Estevez is particularly interesting coming off a six-season run with the Colorado Rockies that produced a pedestrian-looking 4.59 ERA over 302 innings. What’s not so pedestrian is his stuff. The right-hander throws an upper-90s fastball with a hard slider and changeup that ought to be getting more swing-and-miss than they do. His arsenal is begging for a progressive franchise with a clever pitching department to help him reach new heights.

Strahm could be a fascinating developmental case, as well. The left-hander throws a mid-90s fastball from an unusual arm slot that carries nearly five inches more than a league-average heater. It’s an uncomfortable look for a hitter up in the zone. And he has a hard slider, high-spin curveball and fading changeup to throw off of it — a deep arsenal of secondaries he’s been unable to maximize over his first seven big-league seasons. Walks and durability have been issues for Strahm at times throughout his career. But there’s a ton here for analysts and pitching coaches to work with.

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Lower-tier freeagent options

Brad Boxberger, Miguel Castro, Shintaro Fujinami, Michael Fulmer, Mychal Givens, Chad Green, Luke Jackson, Pierce Johnson, Tommy Kahnle, Corey Knebel, Trevor May, Trevor Rosenthal, Drew Rucinski, Vince Velasquez

Here’s where the Blue Jays could find some value. All of these players have obvious warts — inconsistent performance, injury histories, etc. But that could lower their prices into the $3-5 million range on a one-year deal. That’s a potential bargain if you can identify the pitcher primed for either positive regression or a breakout. Here are a few the Blue Jays could consider.

Trevor May

The first half of May’s 2022 was disastrous, as he allowed runs in five of his first eight outings before hitting the IL in May with triceps inflammation that was ultimately tied to a stress reaction in his humerus. But upon his return three months later, May rattled off a strong, 18-appearance stretch to finish the season, pitching to a 3.24 ERA with excellent strikeout (35.7 per cent) and walk (7.7) rates. May’s velocity also ticked up when he returned from the IL, as he averaged 96-m.p.h. on his fastball with a wicked changeup that earned a whiff nearly half the time. Those are legitimate weapons that make May a strong bounce-back candidate provided his arm troubles are truly behind him.

Pierce Johnson

Questions about Johnson’s health abound after the right-hander missed most of the 2022 season due to right forearm tendinitis. But when healthy, there’s no questioning the effectiveness of his curveball, which features a sky-high spin rate, generates a whiff nearly a third of the time, and graded as MLB’s fourth-best hook in 2021 by Baseball Savant’s Run Value metric. Johnson’s posted 31 per cent or higher strikeout rates each of the last three seasons and could provide plenty of value if concerns about his arm health submarine his market.

Shintaro Fujinami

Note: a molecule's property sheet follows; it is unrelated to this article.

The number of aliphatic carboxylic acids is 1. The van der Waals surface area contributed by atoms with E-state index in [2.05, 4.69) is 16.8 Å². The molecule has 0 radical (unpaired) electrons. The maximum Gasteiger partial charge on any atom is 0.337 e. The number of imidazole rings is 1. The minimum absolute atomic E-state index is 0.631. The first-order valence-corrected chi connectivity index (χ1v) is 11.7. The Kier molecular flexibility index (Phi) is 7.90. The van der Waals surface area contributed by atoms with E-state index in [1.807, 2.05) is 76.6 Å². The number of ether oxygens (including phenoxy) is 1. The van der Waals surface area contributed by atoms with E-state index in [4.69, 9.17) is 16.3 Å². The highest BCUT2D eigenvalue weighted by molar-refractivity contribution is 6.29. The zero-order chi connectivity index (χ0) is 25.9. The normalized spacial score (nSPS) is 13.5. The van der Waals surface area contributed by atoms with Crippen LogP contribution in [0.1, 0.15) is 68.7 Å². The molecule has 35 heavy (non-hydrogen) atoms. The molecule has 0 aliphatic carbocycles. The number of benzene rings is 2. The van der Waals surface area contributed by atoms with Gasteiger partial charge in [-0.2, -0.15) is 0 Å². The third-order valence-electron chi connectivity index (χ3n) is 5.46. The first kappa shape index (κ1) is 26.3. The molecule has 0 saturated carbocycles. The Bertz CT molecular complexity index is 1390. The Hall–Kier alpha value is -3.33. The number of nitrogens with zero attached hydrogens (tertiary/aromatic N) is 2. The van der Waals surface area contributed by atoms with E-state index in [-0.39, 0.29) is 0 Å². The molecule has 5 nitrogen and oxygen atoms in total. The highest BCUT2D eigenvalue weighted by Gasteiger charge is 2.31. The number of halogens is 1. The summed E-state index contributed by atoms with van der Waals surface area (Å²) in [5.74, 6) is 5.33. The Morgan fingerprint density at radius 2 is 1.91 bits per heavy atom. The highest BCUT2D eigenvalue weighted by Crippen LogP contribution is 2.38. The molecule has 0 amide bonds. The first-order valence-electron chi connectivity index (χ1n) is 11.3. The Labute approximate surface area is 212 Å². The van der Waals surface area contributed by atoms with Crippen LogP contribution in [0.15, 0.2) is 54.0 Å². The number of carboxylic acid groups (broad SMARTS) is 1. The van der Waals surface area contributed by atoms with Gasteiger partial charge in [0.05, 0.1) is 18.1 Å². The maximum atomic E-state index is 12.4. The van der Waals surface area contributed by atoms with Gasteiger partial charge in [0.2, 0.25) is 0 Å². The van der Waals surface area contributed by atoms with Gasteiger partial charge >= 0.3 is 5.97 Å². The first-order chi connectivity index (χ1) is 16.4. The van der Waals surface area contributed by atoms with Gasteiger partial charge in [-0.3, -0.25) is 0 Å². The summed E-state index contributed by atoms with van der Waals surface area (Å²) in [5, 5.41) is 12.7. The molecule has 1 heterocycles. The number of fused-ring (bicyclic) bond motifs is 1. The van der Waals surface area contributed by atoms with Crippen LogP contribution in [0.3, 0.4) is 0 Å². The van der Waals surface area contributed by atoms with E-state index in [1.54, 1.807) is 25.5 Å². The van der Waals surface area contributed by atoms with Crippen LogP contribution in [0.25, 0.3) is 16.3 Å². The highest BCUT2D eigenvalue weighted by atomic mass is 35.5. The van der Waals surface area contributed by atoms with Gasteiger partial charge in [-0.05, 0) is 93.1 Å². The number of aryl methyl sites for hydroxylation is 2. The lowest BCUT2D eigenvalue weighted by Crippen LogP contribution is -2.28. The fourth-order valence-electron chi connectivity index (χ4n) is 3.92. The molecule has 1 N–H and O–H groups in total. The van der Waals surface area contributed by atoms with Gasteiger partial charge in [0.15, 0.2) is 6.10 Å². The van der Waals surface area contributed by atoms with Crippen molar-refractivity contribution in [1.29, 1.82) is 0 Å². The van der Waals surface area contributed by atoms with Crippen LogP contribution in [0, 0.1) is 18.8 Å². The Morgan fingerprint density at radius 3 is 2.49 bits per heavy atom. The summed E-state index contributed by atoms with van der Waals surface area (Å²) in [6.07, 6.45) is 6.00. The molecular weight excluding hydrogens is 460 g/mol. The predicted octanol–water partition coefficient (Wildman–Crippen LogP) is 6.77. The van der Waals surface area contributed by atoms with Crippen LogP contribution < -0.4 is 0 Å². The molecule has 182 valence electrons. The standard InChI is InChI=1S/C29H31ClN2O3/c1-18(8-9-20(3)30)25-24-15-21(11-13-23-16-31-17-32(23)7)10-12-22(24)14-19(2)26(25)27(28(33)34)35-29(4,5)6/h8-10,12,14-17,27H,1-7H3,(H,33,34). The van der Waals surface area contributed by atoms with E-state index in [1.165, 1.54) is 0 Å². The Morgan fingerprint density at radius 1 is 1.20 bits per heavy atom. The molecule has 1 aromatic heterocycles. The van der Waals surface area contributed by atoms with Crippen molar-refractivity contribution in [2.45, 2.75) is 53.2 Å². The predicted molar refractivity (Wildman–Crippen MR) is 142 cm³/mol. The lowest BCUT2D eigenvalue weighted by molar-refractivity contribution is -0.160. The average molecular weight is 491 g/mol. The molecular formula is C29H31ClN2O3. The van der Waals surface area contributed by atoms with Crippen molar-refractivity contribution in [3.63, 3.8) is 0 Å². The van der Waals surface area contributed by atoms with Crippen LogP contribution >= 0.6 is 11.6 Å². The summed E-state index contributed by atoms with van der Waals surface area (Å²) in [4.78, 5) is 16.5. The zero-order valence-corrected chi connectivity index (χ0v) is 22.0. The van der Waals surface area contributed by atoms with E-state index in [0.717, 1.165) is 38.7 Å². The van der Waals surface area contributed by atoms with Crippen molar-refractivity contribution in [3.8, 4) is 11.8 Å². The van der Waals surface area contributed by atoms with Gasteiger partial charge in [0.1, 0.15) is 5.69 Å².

Fujinami, posted this week by the Hanshin Tigers, has flashed big-time stuff throughout his decade-long NPB career, reaching triple digits on the lively fastball he complements with a splitter and slider. But he’s also demonstrated extreme volatility, running double-digit walk rates in multiple seasons and spending his last few campaigns bouncing between Japan’s equivalents of the minor- and major-leagues due to inconsistent performance. The 28-year-old’s spent time as both a starter and reliever, but it’s not hard to dream of what his huge velocity could look like coming out of an MLB bullpen. That is, if a team can help him reign in his overpowering stuff and find the zone more consistently.

Tommy Kahnle

Kahnle pitched only five times between the end of 2019 and the summer of 2022, as a series of arm issues — Tommy John surgery, forearm inflammation, a bone bruise in his elbow — derailed the once-dominant set-up man’s career. But in 12 appearances with the Dodgers this September and October, Kahnle looked like himself again, averaging 95.6-m.p.h. with his fastball and flashing a 90-m.p.h. changeup with more inches of drop than the one he threw prior to surgery. Considering his extensive injury history, Kahnle ought to be a relatively inexpensive signing this winter. And if he’s healthy again — big if — he could return a ton of value on a one-year deal.

Drew Rucinski

After struggling in a series of stints with five different MLB organizations, Rucinski took his services to KBO’s NC Dinos in 2019 and unlocked his potential. He’s pitched to a 3.06 ERA over the four seasons since, making at least 30 starts in each of them while running groundball rates in the mid-60s. It’s obviously one thing to do that in Korea and another to do it in MLB. But if the 33-year-old can replicate something close to those groundball rates against North American competition, he could bring plenty of value in a swingman role.

Chad Green

After undergoing Tommy John surgery in June, Green likely won’t be healthy until the second half of 2023. But he pitched to a 3.18 ERA with a 30.8 per cent strikeout rate over his three seasons prior to the operation, pounding the zone with a high-spin, mid-90s heater and racking up swinging strikes with his curveball. The Blue Jays could get creative and offer Green a back-loaded, incentive-laden, two-year deal, essentially signing up for whatever Green can provide on the cheap in 2023 before paying him closer to the rate he’d command if healthy in 2024 once he’s fully recovered.

Blue Jays Bullpen Breakdown: Internal and external additions Toronto can consider Source link Blue Jays Bullpen Breakdown: Internal and external additions Toronto can consider